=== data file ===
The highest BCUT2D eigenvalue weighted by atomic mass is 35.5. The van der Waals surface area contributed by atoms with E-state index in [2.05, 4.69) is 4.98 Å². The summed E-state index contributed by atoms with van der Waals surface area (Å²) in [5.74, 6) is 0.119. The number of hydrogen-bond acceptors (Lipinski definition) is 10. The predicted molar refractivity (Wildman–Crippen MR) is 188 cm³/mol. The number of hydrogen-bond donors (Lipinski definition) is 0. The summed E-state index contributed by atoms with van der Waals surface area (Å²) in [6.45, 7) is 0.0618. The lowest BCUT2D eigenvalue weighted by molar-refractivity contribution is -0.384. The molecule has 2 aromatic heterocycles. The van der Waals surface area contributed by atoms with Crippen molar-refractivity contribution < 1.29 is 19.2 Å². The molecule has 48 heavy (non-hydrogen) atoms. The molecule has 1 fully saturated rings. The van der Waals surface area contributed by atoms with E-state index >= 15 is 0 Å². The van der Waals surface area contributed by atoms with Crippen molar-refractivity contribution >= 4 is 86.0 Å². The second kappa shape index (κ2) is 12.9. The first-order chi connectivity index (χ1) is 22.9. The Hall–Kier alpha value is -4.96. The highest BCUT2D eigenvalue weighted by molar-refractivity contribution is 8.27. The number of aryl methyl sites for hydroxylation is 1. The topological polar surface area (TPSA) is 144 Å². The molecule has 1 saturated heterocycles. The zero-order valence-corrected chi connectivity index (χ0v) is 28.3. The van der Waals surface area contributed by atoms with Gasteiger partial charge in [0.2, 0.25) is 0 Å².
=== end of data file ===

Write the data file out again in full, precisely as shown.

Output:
The highest BCUT2D eigenvalue weighted by atomic mass is 35.5. The van der Waals surface area contributed by atoms with E-state index in [2.05, 4.69) is 4.98 Å². The summed E-state index contributed by atoms with van der Waals surface area (Å²) in [5.74, 6) is 0.119. The number of hydrogen-bond acceptors (Lipinski definition) is 10. The predicted molar refractivity (Wildman–Crippen MR) is 188 cm³/mol. The number of hydrogen-bond donors (Lipinski definition) is 0. The summed E-state index contributed by atoms with van der Waals surface area (Å²) in [6.45, 7) is 0.0618. The lowest BCUT2D eigenvalue weighted by molar-refractivity contribution is -0.384. The molecule has 2 aromatic heterocycles. The van der Waals surface area contributed by atoms with Crippen molar-refractivity contribution < 1.29 is 19.2 Å². The molecule has 48 heavy (non-hydrogen) atoms. The molecule has 1 fully saturated rings. The van der Waals surface area contributed by atoms with E-state index >= 15 is 0 Å². The van der Waals surface area contributed by atoms with Crippen molar-refractivity contribution >= 4 is 86.0 Å². The second kappa shape index (κ2) is 12.9. The first-order chi connectivity index (χ1) is 22.9. The Hall–Kier alpha value is -4.96. The highest BCUT2D eigenvalue weighted by molar-refractivity contribution is 8.27. The number of aryl methyl sites for hydroxylation is 1. The topological polar surface area (TPSA) is 144 Å². The molecule has 1 saturated heterocycles. The zero-order valence-corrected chi connectivity index (χ0v) is 28.3. The van der Waals surface area contributed by atoms with Gasteiger partial charge in [0.2, 0.25) is 0 Å².